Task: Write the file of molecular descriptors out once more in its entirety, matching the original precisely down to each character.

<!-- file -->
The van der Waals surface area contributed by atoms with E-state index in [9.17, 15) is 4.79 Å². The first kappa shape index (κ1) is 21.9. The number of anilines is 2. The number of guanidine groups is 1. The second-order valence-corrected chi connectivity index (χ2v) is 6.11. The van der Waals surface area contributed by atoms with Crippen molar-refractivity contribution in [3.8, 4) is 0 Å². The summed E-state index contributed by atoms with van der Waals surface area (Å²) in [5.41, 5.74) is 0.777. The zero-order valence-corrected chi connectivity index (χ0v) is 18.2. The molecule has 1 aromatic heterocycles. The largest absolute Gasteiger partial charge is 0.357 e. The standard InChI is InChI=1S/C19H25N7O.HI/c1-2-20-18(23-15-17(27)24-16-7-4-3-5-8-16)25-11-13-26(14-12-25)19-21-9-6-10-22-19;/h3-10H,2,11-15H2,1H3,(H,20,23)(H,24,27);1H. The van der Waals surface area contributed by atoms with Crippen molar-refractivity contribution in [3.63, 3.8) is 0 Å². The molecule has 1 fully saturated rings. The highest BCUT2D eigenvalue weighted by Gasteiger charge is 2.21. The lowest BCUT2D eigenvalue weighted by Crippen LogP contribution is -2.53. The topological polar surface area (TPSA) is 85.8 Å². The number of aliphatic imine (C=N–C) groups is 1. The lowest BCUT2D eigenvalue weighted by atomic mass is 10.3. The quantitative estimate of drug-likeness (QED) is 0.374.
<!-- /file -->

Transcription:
The van der Waals surface area contributed by atoms with E-state index in [9.17, 15) is 4.79 Å². The first kappa shape index (κ1) is 21.9. The number of anilines is 2. The number of guanidine groups is 1. The second-order valence-corrected chi connectivity index (χ2v) is 6.11. The van der Waals surface area contributed by atoms with Crippen molar-refractivity contribution in [3.8, 4) is 0 Å². The summed E-state index contributed by atoms with van der Waals surface area (Å²) in [5.41, 5.74) is 0.777. The zero-order valence-corrected chi connectivity index (χ0v) is 18.2. The molecule has 1 aromatic heterocycles. The largest absolute Gasteiger partial charge is 0.357 e. The standard InChI is InChI=1S/C19H25N7O.HI/c1-2-20-18(23-15-17(27)24-16-7-4-3-5-8-16)25-11-13-26(14-12-25)19-21-9-6-10-22-19;/h3-10H,2,11-15H2,1H3,(H,20,23)(H,24,27);1H. The van der Waals surface area contributed by atoms with Crippen molar-refractivity contribution in [3.63, 3.8) is 0 Å². The molecule has 1 fully saturated rings. The highest BCUT2D eigenvalue weighted by Gasteiger charge is 2.21. The lowest BCUT2D eigenvalue weighted by Crippen LogP contribution is -2.53. The topological polar surface area (TPSA) is 85.8 Å². The number of aliphatic imine (C=N–C) groups is 1. The lowest BCUT2D eigenvalue weighted by atomic mass is 10.3. The quantitative estimate of drug-likeness (QED) is 0.374.